A “handful” of people have caused concern at a Northern Territory health clinic after asking about an unproven treatment normally used to treat parasites in humans and animals, instead of vaccines, to treat COVID-19.

Key points:

  • Practitioners at a Top End chain of health clinics have been asked by “a handful” of patients about a non-standard drug to treat COVID-19
  • This has prompted the clinic to issue a warning to Territorians
  • Imports of the drug in question, ivermectin, have increased, prompting warnings from authorities

Danila Dilba Health Clinic, which runs seven clinics across the Top End, has warned Territorians against using alternative treatments, such as ivermectin, and has reinforced its message to get vaccinated.

Ivermectin is used in humans against parasitic infections, such as mites, worms and scabies.

Vets use it to treat heartworm, among other infections, in animals.

Danila Dilba head of clinical governance Dr Andrew Webster said while fewer than 10 people had asked about the treatment it appeared to have come from a social media post.

“It is a real worry that people might be looking for these unproven treatments,” he told ABC Radio Darwin’s Late Breakfast.


Why worry?

Invermectin was raised at a clinic doctors’ meeting last Friday. 

“It seems to be a very small issue,” Dr Webster said.

“Fewer than 10 people have been asking about it at this stage.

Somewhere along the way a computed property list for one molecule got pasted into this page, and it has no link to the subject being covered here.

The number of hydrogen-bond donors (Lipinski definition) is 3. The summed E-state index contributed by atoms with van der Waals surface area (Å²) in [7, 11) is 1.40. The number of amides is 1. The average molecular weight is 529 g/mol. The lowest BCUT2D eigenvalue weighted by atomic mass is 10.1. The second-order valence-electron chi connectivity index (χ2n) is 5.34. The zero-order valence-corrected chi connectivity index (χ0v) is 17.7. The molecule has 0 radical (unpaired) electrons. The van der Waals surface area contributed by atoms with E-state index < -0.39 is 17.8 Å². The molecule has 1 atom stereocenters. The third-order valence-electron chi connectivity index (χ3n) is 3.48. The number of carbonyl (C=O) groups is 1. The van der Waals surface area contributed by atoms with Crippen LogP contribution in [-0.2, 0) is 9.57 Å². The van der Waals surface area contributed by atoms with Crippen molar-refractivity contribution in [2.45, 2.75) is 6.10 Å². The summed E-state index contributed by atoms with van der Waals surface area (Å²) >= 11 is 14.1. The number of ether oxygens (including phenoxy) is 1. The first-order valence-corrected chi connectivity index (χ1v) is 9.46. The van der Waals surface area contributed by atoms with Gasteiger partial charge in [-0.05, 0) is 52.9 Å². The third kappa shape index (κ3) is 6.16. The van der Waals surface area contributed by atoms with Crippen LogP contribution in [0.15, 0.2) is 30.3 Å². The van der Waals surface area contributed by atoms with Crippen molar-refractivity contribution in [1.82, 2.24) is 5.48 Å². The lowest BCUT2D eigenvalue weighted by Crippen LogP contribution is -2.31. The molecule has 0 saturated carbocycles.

“We haven’t been asked across our service to prescribe it. People have enquired about it.

“I think the biggest problem would be that, even if it were effective — which it isn’t — you’re protecting yourself and not the community.

Dr Webster said a social media post had been deliberately provocative.

“We’re just trying to stimulate conversations about this and get people to think about a proven treatment, like a vaccine, as opposed to something they bought on the internet, or something that has no evidence for being effective,” he said.

“We don’t know how much people are thinking or talking about procuring ivermectin,” he said.

“People are reading things on social media and seeing international reports about ivermectin and I think people are looking for alternatives to the vaccine.”

However, he reiterated that the doctor’s door was always open.

Dr Andrew Webster, the head of clinical governance at the Danila Dilba Health Service, sits in a treatment room at Danila Dilba.

Dr Andrew Webster is encouraging everyone to speak to their doctor rather than follow ill-informed sources on the internet.(

ABC News: Michael Franchi


TGA says ‘no way’

Australia’s Therapeutic Goods Administration has “detected increased importation and prescribing” of ivermectin recently.

In a statement, the government organisation said:

“The TGA strongly discourages self-medication and self-dosing with ivermectin for COVID-19 as it may be dangerous to your health.

Antiviral efficacy against COVID-19 and improvement to clinical outcomes from ivermectin have not been proven.

There is insufficient evidence to validate the use of ivermectin in patients with COVID-19.”

– Therapeutic Goods Administration

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Top End clinics warn against ivermectin as COVID-19 treatment
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